Collected here for the first time with a new introduction, these essays show how Thatcher has exploited discontent with Labour's record in office and with aspects of the welfare state to devise a potent authoritarian, populist ideology. Hall's critical approach is elaborated here in essays on the formation of the SDP, inner city riots, the Falklands War and the signficance of Antonio Gramsci. He suggests that Thatcherism is skillfully employing the restless and individualistic dynamic of consumer capitalism to promote a swingeing programme of 'regressive modernization'.
The Hard Road to Renewal is as concerned with elaborating a new politics for the Left as it is with the project of the Right. Hall insists that the Left can no longer trade on inherited politics and tradition. Socialists today must be as radical as modernity itself. Valuable pointers to a new politics are identified in the experience of feminism, the campaigns of the GLC and the world-wide response to Band Aid.
“Strong and stable!” is Theresa May’s slogan for the upcoming election, empty words for most considering the current Tory landscape of soaring cuts, poverty and inequality.
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Published in 2000, Without Guarantees — edited by Paul Gilroy, Lawrence Grossberg, and Angela McRobbie — brings together more than 30 essays inspired by, or written in honor of, the great cultural theorist Stuart Hall, who died three years ago this week. "It is appropriate," the editors write in their preface:
given the spirit of Stuart's own commitments that this volume has a second, subsidiary purpose. Cultural studies have been subjected to much abuse lately and the fragile institutional initiatives with which those words are entangled are now under great and growing pressure. In these circumstances it seemed right to try to make this public gift a modest interventionist act in its own right. Here then are some implicit and explicit reflections on what cultural studies can be and what it might become.
Below, we present one of the essays collected in the volume: Wendy Brown's now classic reflection on Hall and the condition that Walter Benjamin termed "left melancholia." First published in boundary 2 in 1999, Brown's essay spurred a debate that has continued through the present day.
via Stuart Hall Foundation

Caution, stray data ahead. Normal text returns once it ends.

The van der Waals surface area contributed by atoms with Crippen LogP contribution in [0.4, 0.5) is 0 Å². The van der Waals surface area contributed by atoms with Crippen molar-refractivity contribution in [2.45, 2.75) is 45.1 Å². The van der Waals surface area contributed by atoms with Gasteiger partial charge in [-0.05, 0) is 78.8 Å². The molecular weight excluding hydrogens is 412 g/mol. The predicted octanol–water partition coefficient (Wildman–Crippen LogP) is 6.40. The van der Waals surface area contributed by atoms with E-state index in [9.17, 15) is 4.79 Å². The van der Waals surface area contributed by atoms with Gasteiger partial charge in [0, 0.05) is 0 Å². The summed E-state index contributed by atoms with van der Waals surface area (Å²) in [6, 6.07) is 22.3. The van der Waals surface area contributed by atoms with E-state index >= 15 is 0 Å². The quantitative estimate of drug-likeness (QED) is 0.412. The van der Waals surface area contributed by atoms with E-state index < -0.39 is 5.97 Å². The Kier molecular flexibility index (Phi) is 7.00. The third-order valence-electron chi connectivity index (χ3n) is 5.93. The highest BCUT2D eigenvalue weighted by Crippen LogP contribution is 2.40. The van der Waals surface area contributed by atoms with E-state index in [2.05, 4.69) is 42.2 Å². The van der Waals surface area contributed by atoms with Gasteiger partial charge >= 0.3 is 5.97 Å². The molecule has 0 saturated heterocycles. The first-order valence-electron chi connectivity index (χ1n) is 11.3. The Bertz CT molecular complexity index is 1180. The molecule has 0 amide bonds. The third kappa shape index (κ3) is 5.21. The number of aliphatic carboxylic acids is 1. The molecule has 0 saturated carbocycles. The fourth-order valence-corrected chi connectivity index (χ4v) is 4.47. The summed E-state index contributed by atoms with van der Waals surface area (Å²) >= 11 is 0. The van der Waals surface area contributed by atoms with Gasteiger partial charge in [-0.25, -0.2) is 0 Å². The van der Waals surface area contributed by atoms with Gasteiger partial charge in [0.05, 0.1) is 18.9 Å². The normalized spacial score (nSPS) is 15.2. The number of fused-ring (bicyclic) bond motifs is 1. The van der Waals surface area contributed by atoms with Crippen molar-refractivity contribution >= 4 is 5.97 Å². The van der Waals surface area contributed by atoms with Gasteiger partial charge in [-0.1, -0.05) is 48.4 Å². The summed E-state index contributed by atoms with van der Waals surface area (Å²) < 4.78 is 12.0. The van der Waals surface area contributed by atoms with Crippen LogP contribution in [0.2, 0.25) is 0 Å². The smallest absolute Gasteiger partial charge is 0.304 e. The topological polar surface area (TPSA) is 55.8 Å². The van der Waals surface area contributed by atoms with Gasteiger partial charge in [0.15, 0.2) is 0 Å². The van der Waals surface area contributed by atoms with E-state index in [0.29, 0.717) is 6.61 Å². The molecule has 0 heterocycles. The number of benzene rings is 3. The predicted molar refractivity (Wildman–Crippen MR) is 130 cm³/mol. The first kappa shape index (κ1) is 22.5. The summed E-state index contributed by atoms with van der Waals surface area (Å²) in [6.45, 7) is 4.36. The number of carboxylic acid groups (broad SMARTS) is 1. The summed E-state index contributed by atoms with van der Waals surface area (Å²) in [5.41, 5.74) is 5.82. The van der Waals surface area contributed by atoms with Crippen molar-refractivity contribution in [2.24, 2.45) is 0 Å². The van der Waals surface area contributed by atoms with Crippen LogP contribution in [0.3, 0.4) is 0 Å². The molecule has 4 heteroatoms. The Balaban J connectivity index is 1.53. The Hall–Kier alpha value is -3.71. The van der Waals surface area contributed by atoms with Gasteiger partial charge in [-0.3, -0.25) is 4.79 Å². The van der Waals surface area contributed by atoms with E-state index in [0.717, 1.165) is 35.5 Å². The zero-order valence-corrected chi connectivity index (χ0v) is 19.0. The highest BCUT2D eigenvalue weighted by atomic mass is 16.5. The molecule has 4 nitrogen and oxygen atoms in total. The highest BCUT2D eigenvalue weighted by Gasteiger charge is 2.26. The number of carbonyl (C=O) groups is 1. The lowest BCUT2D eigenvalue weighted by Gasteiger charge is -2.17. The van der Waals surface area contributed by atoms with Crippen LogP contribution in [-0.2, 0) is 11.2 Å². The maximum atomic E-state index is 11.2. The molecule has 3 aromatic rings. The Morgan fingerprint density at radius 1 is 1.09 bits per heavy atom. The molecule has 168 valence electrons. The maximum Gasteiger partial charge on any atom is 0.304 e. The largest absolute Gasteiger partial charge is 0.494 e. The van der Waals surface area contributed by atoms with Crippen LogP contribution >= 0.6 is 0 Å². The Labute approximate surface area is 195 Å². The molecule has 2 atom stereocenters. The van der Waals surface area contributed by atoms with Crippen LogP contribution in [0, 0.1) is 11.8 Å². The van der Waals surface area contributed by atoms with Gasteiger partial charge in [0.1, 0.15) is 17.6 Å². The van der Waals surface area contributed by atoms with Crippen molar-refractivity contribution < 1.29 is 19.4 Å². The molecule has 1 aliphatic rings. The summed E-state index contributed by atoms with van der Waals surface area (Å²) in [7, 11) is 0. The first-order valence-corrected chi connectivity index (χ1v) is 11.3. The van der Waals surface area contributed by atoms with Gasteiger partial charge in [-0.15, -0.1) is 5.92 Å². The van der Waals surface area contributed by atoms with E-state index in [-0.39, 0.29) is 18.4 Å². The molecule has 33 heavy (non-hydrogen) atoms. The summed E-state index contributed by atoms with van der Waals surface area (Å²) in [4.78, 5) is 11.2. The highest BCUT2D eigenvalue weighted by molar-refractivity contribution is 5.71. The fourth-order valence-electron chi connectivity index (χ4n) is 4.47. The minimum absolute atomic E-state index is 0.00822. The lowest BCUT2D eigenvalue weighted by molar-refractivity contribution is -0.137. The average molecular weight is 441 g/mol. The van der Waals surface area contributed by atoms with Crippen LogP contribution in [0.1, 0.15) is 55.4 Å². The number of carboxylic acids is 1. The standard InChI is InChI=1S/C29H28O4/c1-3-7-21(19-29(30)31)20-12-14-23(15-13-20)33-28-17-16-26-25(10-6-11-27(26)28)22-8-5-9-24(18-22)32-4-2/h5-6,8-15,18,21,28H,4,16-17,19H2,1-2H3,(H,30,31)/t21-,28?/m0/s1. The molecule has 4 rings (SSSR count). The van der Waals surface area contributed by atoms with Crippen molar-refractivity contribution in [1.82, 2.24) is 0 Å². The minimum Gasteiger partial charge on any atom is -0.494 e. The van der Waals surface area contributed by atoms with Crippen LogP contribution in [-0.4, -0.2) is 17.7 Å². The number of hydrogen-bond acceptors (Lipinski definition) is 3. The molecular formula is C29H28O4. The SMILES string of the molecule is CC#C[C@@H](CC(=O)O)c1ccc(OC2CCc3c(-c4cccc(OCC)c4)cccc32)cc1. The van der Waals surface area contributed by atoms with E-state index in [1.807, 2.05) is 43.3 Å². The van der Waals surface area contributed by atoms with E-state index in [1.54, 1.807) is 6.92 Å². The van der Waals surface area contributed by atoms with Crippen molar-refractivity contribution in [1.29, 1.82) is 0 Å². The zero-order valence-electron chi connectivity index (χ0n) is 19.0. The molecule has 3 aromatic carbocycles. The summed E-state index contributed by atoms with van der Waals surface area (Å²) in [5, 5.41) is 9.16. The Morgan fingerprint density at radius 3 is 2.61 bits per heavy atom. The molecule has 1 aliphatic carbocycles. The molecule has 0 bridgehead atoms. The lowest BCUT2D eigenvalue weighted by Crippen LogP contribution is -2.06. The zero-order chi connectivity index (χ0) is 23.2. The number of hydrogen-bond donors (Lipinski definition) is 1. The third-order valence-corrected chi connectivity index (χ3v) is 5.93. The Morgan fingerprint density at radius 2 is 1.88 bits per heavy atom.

“In every era the attempt must be made anew to wrest tradition away from a conformism that is about to overpower it. ... only that historian will have the gift of fanning the spark of hope in the past who is firmly convinced that even the dead will not be safe from the enemy if he wins.”1 Walter Benjamin
It has become commonplace to lament the current beleaguered and disoriented condition of the Left. Stuart Hall is among the few who have tried to diagnose the sources and dynamics of this condition. From the earliest days of the rise of the Thatcher-Reagan-Gingrich Right in Europe and North America, Hall insisted that the “crisis of the Left” in the late twentieth century was due neither to internal divisions in the activist or academic Left nor to the clever rhetoric or funding schemes of the Right. Rather, he charged, this ascendency was consequent to the Left's own failure to apprehend the character of the age, and to develop a political critique and a moral-political vision appropriate to this character.
On this day in 1891 one of the most influential Marxists of the 21st Century, Antonio Gramsci, was born in the small town of Ales in Sardinia. Gramsci's work transformed how we think about a Marxist politics. Whereas the Russian Revolution occured in the "backward" Russia, and as such was as much a revolution against the "old regime" as against capital, Gramsci attempted to wrestle with the question of how we build a revolutionary movement in the developed areas of Western Europe. In particular it was his development of the concept of "hegemony" which was to prove the most influential. In this piece, from the great Stuart Hall and published in The Hard Road to Renewal, Hall attempts to expand these insights of Gramsci's to analyse the "regressive modernisation" of Thatcher. In an age where many are tackling the question of how to build a new left modernity, Gramsci and Hall are as relevant as ever.